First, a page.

The Hand Center welcomes Jill Putnam, MD to the practice! Dr. Putnam will start September 1st.
Nerve injuries range from compression of the nerve (like carpal tunnel syndrome) to a complete severing of the nerve and its surrounding sheath. At The Hand Center in Glastonbury, Tolland, Hartford, and Bloomfield, Connecticut, the experienced medical team provides specialized therapies and advanced forms of surgery to treat nerve injury. Find out more by calling The Hand Center office nearest you today or booking an appointment online.
A nerve injury happens when something damages or presses on one or more of your nerves.
Nerves carry messages to and from your brain so you can move and feel. Damage to your nerves can affect your ability to use your muscles and alter the sensations you feel. Besides pain, nerve injury can also cause:
Trauma and accidents can crush or sever nerves, causing severe nerve injury, but most nerve injuries are due to pressure. Two of the most common nerve injuries affecting the hand and arm are carpal tunnel syndrome and cubital tunnel syndrome.
Carpal tunnel syndrome is a condition caused by increased pressure on the median nerve as it goes through your wrist.
The median nerve runs through bones and connective tissues in your wrist called the carpal tunnel. At this narrow point in your arm, pressure can develop if the connective tissues start to swell or thicken and push on the median nerve. Swelling and thickening can come from several causes, including:
Symptoms of carpal tunnel syndrome include numbness, tingling, and pain in your wrist and the thumb side of the affected hand. You’re likely to have weakening muscles in your thumb, affecting your ability to grip. Symptoms are often worse overnight, or when you’re using your hands a lot.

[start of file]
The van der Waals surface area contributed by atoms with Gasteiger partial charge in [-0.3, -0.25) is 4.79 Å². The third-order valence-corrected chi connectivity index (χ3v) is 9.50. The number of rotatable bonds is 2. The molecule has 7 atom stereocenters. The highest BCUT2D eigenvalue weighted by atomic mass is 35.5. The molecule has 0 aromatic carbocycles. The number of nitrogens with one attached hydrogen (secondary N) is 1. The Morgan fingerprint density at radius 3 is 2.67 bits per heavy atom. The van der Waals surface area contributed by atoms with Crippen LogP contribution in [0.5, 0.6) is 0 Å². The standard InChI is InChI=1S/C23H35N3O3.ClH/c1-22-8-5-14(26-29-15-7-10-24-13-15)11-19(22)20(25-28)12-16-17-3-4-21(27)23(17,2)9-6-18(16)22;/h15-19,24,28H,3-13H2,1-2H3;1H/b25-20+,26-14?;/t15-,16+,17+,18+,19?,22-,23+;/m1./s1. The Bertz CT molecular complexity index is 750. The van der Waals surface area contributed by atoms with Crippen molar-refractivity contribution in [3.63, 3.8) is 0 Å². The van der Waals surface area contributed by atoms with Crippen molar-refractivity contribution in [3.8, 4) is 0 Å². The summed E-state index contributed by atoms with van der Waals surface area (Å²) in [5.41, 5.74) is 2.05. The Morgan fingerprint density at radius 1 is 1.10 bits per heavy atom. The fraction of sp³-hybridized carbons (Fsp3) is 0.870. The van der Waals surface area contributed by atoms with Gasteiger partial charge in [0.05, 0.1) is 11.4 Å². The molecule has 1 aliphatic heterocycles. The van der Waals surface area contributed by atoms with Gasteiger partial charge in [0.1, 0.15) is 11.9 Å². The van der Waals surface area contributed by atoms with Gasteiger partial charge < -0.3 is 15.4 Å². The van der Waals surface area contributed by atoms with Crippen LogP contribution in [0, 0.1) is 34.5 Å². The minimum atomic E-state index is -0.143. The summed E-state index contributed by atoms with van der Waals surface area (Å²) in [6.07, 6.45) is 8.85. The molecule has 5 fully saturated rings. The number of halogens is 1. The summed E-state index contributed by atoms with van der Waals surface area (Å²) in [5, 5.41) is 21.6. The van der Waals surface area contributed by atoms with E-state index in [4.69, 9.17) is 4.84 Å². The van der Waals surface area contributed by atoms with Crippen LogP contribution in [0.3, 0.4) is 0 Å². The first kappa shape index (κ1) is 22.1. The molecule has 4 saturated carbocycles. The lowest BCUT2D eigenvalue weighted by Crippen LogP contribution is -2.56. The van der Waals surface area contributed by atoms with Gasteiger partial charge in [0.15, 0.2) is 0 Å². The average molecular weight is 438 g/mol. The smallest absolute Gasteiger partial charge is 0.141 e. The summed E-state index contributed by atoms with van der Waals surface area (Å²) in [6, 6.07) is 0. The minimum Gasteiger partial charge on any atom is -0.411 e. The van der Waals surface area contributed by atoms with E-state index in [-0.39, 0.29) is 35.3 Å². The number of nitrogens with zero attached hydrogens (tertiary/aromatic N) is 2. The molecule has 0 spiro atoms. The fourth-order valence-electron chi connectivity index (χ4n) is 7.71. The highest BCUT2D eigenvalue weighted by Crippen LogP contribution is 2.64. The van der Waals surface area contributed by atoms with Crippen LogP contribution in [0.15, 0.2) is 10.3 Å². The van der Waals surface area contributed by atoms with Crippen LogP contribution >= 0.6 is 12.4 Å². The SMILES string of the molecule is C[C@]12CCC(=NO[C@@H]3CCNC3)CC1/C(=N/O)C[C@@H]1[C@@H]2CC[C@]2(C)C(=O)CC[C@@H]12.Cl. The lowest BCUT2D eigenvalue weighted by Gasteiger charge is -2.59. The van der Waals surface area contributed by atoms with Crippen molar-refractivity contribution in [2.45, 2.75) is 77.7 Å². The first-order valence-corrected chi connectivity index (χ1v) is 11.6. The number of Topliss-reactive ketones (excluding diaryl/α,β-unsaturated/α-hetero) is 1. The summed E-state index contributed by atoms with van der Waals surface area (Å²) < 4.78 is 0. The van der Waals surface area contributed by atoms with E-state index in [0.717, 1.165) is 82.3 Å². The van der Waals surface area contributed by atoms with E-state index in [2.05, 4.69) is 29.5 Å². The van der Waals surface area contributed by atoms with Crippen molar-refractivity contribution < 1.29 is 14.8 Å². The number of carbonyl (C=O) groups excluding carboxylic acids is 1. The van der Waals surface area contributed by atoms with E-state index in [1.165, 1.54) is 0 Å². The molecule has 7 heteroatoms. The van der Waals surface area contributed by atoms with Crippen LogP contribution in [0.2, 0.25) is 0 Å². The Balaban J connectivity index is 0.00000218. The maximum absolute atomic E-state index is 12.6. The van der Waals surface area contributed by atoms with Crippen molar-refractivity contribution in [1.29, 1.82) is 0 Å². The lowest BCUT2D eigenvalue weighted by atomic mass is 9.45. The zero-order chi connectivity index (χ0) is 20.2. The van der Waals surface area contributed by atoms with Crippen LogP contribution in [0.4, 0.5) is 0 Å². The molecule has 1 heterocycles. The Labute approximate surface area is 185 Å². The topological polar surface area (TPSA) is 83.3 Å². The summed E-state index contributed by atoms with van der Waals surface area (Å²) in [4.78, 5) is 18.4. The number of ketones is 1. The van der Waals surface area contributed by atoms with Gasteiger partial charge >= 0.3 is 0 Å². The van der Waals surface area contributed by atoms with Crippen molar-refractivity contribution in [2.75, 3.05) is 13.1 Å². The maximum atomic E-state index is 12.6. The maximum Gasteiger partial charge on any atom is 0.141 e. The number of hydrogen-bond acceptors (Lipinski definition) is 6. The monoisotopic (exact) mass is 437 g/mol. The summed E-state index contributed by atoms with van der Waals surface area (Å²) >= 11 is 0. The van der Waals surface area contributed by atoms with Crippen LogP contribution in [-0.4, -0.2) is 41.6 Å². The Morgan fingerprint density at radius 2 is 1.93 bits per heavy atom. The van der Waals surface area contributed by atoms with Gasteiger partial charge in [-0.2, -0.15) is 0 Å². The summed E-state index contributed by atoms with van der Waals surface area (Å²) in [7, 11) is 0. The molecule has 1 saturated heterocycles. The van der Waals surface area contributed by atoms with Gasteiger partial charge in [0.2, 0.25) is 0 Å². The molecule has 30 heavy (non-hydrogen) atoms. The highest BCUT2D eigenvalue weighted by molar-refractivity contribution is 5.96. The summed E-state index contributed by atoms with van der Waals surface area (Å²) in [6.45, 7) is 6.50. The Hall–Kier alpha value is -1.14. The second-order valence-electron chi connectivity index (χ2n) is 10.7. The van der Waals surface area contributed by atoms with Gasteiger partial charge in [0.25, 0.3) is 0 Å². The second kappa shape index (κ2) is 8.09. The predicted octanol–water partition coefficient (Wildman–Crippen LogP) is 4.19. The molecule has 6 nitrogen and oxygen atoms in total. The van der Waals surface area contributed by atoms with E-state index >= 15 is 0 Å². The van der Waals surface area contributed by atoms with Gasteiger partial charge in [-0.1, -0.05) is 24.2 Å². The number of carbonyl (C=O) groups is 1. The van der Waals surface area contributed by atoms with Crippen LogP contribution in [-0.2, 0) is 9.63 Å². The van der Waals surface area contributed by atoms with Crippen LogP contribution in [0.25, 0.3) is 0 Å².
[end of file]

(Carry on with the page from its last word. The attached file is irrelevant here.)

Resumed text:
Like carpal tunnel syndrome, cubital tunnel syndrome involves pressure being placed on a nerve, but this time in your elbow and it affects the ulnar nerve.
Symptoms of this condition include pain on the inside of your elbow, numbness, and tingling of your small and ring fingers. Untreated cubital tunnel syndrome can cause hand weakness and loss of function.
Nerve injuries where the nerve is still intact but stretched or compressed can respond well to conservative treatments like:
Severed nerves and those that don’t respond to these conservative approaches usually require surgery. The team at The Hand Center has specialist expertise in surgical options for nerve injury.
Carpal tunnel release and cubital tunnel release relieve pressure on the nerve by releasing any tight structures like a thickened ligament. This gives the nerve more room and better blood supply.
Your provider at The Hand Center might also have to move the nerve out of a bed of scar tissue into a better position. This process is called transposition.
Severed nerves might need repair or a graft to restore sensation and motor function. You might also need a nerve conduit or tube to help guide the recovering nerve. The graft could come from one of your tendons.
The Hand Center team does these surgeries using minimally invasive endoscopic techniques wherever possible.